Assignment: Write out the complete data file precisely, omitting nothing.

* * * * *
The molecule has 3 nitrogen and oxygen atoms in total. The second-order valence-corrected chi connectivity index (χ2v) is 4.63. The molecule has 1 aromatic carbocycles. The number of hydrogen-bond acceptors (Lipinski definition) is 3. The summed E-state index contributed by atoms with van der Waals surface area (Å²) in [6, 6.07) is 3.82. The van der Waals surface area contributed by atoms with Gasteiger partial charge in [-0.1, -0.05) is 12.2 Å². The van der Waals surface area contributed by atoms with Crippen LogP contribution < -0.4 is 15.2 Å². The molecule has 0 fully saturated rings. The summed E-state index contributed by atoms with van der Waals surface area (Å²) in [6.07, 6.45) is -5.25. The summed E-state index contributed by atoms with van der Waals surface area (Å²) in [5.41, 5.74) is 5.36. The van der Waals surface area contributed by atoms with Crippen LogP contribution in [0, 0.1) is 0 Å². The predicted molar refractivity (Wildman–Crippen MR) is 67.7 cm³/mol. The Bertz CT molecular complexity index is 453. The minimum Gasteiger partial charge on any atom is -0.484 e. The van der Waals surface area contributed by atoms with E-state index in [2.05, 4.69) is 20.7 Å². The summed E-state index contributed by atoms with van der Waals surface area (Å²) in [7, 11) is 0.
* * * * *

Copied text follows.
The molecule has 3 nitrogen and oxygen atoms in total. The second-order valence-corrected chi connectivity index (χ2v) is 4.63. The molecule has 1 aromatic carbocycles. The number of hydrogen-bond acceptors (Lipinski definition) is 3. The summed E-state index contributed by atoms with van der Waals surface area (Å²) in [6, 6.07) is 3.82. The van der Waals surface area contributed by atoms with Gasteiger partial charge in [-0.1, -0.05) is 12.2 Å². The van der Waals surface area contributed by atoms with Crippen LogP contribution < -0.4 is 15.2 Å². The molecule has 0 fully saturated rings. The summed E-state index contributed by atoms with van der Waals surface area (Å²) in [6.07, 6.45) is -5.25. The summed E-state index contributed by atoms with van der Waals surface area (Å²) in [5.41, 5.74) is 5.36. The van der Waals surface area contributed by atoms with Crippen LogP contribution in [0, 0.1) is 0 Å². The predicted molar refractivity (Wildman–Crippen MR) is 67.7 cm³/mol. The Bertz CT molecular complexity index is 453. The minimum Gasteiger partial charge on any atom is -0.484 e. The van der Waals surface area contributed by atoms with E-state index in [2.05, 4.69) is 20.7 Å². The summed E-state index contributed by atoms with van der Waals surface area (Å²) in [7, 11) is 0.